Linda de Geus architect

Linda De Geus: Countering Social Segregation Through Architecture

Linda de Geus is currently working as an independent architect, as well as a freelance photographer. Her understanding of architecture goes far beyond feel-good aesthetics. Architecture has a grand social value and a significant influence on our well being.

For Linda, it is important to design in a way where architecture will enhance a clients experience in their home. She has researched on how social segregation can be countered by architecture, studying the concept of ‘Architectural Verwandlung’ for two years in Brazil, where she lived in Sao Paulo, as well as Rio de Janeiro. Verwandlung or verwandlen (verb) can be explained as, simply said, putting yourself in someone’s else’s shoes, feeling compassion, therefore being able to really feel someone’s experience and connect . Through this concept, Linda believes people are challenged to step out of their boundaries and are able to meet each other again, as we are, as human beings. We were curious to get to know more about Linda’s research, along with her approach to work and life.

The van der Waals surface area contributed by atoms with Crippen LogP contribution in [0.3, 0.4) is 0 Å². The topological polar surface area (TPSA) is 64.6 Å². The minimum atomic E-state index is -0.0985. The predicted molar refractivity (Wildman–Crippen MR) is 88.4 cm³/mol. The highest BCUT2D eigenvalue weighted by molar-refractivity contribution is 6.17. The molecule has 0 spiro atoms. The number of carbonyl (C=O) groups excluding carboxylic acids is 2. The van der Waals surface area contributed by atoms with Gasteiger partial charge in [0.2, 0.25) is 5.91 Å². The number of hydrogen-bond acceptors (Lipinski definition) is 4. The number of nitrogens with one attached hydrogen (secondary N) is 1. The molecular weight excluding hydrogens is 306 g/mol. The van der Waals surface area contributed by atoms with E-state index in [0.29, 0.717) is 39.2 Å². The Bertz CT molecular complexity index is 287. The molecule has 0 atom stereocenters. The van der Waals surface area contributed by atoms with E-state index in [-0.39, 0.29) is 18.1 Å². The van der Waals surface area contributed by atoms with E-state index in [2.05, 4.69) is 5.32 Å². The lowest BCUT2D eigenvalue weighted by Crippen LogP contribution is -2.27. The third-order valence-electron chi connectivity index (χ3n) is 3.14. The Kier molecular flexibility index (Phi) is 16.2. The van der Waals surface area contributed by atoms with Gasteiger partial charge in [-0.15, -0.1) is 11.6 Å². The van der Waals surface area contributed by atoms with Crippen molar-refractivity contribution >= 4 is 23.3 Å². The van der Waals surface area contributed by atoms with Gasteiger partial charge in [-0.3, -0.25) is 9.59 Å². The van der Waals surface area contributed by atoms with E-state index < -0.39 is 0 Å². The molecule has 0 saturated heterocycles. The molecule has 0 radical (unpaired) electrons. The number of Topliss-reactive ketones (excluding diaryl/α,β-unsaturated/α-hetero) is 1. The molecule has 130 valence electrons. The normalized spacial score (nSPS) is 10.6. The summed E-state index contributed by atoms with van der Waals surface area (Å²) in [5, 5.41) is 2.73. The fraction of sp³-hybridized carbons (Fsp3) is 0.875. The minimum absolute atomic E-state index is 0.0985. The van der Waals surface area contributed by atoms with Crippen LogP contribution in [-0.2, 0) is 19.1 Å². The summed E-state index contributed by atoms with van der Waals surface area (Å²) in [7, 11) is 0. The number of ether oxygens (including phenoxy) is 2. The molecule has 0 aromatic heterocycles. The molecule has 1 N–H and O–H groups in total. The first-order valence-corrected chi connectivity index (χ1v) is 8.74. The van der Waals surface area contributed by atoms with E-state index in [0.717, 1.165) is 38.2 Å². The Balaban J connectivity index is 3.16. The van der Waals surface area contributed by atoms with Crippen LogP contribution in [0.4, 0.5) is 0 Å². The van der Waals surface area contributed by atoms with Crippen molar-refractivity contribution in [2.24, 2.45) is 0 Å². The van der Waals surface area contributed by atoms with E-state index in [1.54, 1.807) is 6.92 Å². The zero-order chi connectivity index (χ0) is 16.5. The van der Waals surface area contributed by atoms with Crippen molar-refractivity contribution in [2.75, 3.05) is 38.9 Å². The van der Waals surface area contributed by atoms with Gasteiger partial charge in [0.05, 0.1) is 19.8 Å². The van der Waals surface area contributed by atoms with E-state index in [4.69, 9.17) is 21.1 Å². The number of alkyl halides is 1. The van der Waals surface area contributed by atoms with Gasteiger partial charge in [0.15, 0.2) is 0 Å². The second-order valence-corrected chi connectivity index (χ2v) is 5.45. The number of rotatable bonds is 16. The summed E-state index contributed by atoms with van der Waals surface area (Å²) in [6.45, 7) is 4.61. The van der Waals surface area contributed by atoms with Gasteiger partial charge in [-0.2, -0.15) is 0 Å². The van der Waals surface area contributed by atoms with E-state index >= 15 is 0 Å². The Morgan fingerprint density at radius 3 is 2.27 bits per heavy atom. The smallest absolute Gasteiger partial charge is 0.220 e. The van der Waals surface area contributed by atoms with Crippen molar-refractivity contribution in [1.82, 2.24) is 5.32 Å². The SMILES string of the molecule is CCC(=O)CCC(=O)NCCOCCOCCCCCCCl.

What is, for you, most important when designing for a client?

As a designer I aim to create places where people feel good. I believe this contributes positively to the way people are amongst each other and how their interactions occur. Light obviously plays a very important role in this. But also the materials, the raw product; whether you use for example wood, concrete or plastics, each material evokes a sensation and association on its own. My first intention when designing for a client is to listen and really help the client. I find it important to figure out what he or she exactly wants and what his or her expectations are. Then I try, in the case of designing a house or apartment, to make it more than just a home; to create a place that suits the client’s lifestyle, taste and personality, where his or her life can unfold.